Male courtship in fruit flies consists of well-defined steps including orienting toward the female, tapping, licking, singing a courtship song and finally mating. We study courtship behavior by combining a male and a virgin female in a “mating chamber” and by observing and quantifying the male’s performance. This allows us to study the effect of mutations and to identify genes and molecular pathways that regulate mating behavior.
It is well established by work from many other labs that specific regions in the brain of a male are important for successful courtship. They need to be set up and wired in a male fashion to confer the competence to perform male behavior.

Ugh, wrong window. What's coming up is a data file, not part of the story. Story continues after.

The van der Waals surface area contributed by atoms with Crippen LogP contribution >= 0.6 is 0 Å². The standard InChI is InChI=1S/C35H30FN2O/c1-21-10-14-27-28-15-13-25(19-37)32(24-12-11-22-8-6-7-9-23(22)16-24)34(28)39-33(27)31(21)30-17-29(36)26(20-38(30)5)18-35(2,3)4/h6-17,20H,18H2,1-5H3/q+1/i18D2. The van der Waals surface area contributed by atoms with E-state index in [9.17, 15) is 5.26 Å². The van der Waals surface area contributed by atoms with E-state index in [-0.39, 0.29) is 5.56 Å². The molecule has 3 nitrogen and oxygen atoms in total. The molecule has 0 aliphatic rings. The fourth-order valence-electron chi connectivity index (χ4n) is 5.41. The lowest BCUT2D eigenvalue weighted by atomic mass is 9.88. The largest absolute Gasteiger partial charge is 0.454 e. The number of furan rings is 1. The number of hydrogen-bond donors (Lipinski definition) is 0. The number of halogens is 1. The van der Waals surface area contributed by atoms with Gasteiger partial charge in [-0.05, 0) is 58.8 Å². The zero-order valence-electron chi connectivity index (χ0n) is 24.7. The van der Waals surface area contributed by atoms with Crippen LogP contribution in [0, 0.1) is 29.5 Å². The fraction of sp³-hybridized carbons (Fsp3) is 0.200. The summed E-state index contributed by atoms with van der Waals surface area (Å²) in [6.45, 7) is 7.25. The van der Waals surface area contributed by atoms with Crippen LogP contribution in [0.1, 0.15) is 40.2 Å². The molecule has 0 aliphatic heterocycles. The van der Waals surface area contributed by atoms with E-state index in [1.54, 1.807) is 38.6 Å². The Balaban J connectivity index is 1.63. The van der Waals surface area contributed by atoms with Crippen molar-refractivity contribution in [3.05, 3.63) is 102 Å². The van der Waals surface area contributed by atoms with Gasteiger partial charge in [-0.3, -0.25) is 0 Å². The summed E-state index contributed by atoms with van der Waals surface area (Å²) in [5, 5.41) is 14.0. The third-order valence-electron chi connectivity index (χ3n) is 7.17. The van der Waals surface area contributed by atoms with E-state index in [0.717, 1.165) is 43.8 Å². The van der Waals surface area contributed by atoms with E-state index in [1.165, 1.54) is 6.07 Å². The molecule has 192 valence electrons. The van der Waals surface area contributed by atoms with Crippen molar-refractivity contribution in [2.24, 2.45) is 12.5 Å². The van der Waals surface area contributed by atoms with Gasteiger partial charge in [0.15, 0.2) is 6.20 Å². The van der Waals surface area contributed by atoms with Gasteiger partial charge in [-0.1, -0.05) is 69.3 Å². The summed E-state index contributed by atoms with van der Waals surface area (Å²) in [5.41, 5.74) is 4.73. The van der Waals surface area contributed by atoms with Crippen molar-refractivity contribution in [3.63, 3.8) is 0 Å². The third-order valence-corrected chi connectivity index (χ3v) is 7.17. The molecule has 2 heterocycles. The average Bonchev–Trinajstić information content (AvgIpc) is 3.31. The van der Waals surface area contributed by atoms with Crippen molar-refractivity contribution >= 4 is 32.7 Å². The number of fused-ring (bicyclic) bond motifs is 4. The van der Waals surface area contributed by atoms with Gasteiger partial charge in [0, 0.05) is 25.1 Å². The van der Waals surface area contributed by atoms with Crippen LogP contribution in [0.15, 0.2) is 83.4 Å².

In addition, work in our lab has shown that non-neuronal tissues play an important role in the regulation of courtship: The fat body that produces circulating male-specific factors, and the blood brain barrier that separates circulating factors from the brain.